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Sub-Saharan Africa

The outlook for Sub-Saharan Africa in five charts: Striving for recovery

Gerard Kambou's picture

The global economic recovery will see economic conditions improving in Sub-Saharan Africa. Activity is projected to pick up across the region over the forecast horizon, helped by firming commodity prices and gradually strengthening domestic demand. However, in the absence of reforms, potential growth is expected to remain low given demographic and investment trends, weighing on per capita incomes and diminishing the prospects for poverty reduction. Downside risks predominate, including the possibilities that commodity prices could remain weak, global financing conditions could tighten in a disorderly fashion, and that regional political uncertainty and security tensions could intensify. On the upside, a stronger-than-expected pickup in global activity could further boost exports, investment, and growth in the region.
 
Sub-Saharan Africa’s growth outlook is improving 

Growth in Sub-Saharan Africa is projected to pick up to 3.2 percent this year from an estimated 2.4 percent in 2017 and 1.3 percent in 2016, and strengthen gradually. While Angola, Nigeria, and South Africa – the region’s largest economies — will struggle to boost growth, the performance of the rest of the region will be stronger.   
 
Growth

Source: World Bank
Note: shaded areas represent forecasts

Market Access: A Key Determinant of Economic Development in Sub-Saharan Africa

Harry Garretsen's picture

Sub-Saharan Africa (SSA) is home to the world’s poorest countries. The region’s geographical disadvantages are often viewed as an important deterrent to its economic development. A country’s geography directly affects economic development through its effect on disease burden, agricultural productivity or the availability of natural resources. However, the new economic geography (NEG) literature, initiated by Krugman (1991), highlights another mechanism through which geography affects prosperity.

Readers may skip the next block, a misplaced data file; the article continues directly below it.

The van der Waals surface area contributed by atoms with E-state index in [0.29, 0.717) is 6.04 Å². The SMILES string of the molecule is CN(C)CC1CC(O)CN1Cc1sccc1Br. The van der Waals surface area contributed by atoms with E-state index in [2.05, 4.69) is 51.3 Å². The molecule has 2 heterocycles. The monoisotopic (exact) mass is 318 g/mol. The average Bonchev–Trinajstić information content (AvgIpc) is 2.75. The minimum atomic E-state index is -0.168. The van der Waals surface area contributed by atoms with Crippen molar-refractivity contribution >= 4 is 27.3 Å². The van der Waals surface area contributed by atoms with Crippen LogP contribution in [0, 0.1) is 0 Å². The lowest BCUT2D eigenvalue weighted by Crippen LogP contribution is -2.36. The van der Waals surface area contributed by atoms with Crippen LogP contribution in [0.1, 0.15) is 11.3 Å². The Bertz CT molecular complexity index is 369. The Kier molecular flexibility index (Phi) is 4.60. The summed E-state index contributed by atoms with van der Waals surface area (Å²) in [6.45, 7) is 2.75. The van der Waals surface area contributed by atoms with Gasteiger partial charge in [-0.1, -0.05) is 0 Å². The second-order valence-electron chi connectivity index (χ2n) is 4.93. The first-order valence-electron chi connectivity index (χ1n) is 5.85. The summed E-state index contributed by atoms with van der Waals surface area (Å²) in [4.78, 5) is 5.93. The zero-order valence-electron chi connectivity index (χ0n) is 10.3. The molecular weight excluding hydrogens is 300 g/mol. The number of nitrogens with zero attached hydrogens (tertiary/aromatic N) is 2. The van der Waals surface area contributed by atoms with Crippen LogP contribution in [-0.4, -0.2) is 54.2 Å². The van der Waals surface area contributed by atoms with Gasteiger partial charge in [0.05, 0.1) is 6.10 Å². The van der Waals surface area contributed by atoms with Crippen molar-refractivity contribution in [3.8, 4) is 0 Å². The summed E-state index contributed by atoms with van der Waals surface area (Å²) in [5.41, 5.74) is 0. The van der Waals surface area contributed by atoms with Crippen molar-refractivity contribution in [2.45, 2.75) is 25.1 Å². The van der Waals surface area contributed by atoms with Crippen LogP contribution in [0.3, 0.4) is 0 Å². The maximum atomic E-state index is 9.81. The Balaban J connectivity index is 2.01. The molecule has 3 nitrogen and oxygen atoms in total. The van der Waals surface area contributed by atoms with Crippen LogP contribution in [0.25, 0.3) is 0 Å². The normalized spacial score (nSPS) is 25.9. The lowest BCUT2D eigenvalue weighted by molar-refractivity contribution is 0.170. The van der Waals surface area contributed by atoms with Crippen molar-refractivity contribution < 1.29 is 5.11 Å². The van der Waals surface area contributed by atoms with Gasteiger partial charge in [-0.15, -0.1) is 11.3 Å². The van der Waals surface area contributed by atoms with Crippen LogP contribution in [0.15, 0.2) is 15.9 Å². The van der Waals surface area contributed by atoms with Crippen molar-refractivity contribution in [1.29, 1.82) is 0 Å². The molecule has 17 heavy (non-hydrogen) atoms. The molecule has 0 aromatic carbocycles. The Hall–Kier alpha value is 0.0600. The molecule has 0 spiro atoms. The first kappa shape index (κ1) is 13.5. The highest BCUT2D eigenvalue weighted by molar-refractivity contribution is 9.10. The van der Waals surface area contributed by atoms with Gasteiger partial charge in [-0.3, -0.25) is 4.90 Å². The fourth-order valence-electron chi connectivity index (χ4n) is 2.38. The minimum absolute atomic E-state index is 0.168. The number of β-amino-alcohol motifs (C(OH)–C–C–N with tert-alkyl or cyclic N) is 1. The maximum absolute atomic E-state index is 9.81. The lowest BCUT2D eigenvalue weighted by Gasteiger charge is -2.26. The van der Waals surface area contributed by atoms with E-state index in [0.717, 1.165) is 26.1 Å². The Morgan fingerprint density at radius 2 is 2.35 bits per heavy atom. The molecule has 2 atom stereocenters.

Light Manufacturing in Africa: Targeted Policies To Enhance Private Investment And Create Jobs

Hinh T. Dinh's picture

For many African countries, one important way to create productive jobs is to grow the labor-intensive light manufacturing sector, which would accelerate economic progress and lift workers from low-productivity agriculture and informal sectors into higher productivity activities.  

Sub-Saharan Africa’s low wage costs and abundant material base have the potential to allow light manufacturing to jump-start the region’s long-delayed structural transformation and over-reliance on low-productivity agriculture.  Moreover, as globalization advances and China evolves away from a comparative advantage in labor-intensive manufactured products toward more advanced industrial production, African economies such as Ethiopia and Tanzania are uniquely positioned to take advantage of this opportunity.

Skills, not number of years spent in school, are what count

Vamsee Kanchi's picture

The World Bank recently launched its ‘Education Strategy 2020’ which focuses on achieving ‘learning for all’ over the next decade. The strategy emphasizes looking beyond inputs (classrooms, teacher training, textbooks, computers) to outputs such as cognitive skills and skills for critical thinking (read Elizabeth Kings’ post on this). The strategy emphasizes this approach through the slogan ‘invest early, invest smartly, invest for all.’